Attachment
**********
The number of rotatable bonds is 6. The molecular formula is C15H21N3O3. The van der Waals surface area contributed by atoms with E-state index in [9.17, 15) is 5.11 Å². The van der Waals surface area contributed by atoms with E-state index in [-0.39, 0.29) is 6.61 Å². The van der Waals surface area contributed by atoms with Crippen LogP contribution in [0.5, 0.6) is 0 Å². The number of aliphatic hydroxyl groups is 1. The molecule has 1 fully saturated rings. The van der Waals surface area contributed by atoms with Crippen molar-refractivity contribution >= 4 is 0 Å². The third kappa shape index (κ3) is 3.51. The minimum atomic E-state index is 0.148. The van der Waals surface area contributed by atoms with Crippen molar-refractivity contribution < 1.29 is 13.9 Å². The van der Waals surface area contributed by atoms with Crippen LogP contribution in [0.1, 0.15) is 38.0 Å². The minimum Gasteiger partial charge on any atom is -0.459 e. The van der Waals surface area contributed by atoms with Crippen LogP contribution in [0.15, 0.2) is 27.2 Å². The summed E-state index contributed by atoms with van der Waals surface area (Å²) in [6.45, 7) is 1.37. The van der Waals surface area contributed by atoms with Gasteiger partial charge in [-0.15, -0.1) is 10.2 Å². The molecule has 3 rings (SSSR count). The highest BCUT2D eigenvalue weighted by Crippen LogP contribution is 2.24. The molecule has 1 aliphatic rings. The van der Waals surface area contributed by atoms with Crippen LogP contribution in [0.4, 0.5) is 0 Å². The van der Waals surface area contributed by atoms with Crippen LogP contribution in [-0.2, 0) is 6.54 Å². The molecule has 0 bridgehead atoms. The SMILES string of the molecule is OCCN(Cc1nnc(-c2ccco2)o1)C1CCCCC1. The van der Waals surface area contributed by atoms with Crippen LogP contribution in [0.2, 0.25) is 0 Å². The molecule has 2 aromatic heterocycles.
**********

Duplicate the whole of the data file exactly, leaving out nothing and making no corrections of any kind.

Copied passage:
The number of rotatable bonds is 6. The molecular formula is C15H21N3O3. The van der Waals surface area contributed by atoms with E-state index in [9.17, 15) is 5.11 Å². The van der Waals surface area contributed by atoms with E-state index in [-0.39, 0.29) is 6.61 Å². The van der Waals surface area contributed by atoms with Crippen LogP contribution in [0.5, 0.6) is 0 Å². The number of aliphatic hydroxyl groups is 1. The molecule has 1 fully saturated rings. The van der Waals surface area contributed by atoms with Crippen molar-refractivity contribution >= 4 is 0 Å². The third kappa shape index (κ3) is 3.51. The minimum atomic E-state index is 0.148. The van der Waals surface area contributed by atoms with Crippen molar-refractivity contribution < 1.29 is 13.9 Å². The van der Waals surface area contributed by atoms with Crippen LogP contribution in [0.1, 0.15) is 38.0 Å². The minimum Gasteiger partial charge on any atom is -0.459 e. The van der Waals surface area contributed by atoms with Crippen LogP contribution in [0.15, 0.2) is 27.2 Å². The summed E-state index contributed by atoms with van der Waals surface area (Å²) in [6.45, 7) is 1.37. The van der Waals surface area contributed by atoms with Gasteiger partial charge in [-0.15, -0.1) is 10.2 Å². The molecule has 3 rings (SSSR count). The highest BCUT2D eigenvalue weighted by Crippen LogP contribution is 2.24. The molecule has 1 aliphatic rings. The van der Waals surface area contributed by atoms with Crippen LogP contribution in [0.4, 0.5) is 0 Å². The van der Waals surface area contributed by atoms with Crippen LogP contribution in [-0.2, 0) is 6.54 Å². The molecule has 0 bridgehead atoms. The SMILES string of the molecule is OCCN(Cc1nnc(-c2ccco2)o1)C1CCCCC1. The van der Waals surface area contributed by atoms with Crippen LogP contribution in [0.2, 0.25) is 0 Å². The molecule has 2 aromatic heterocycles.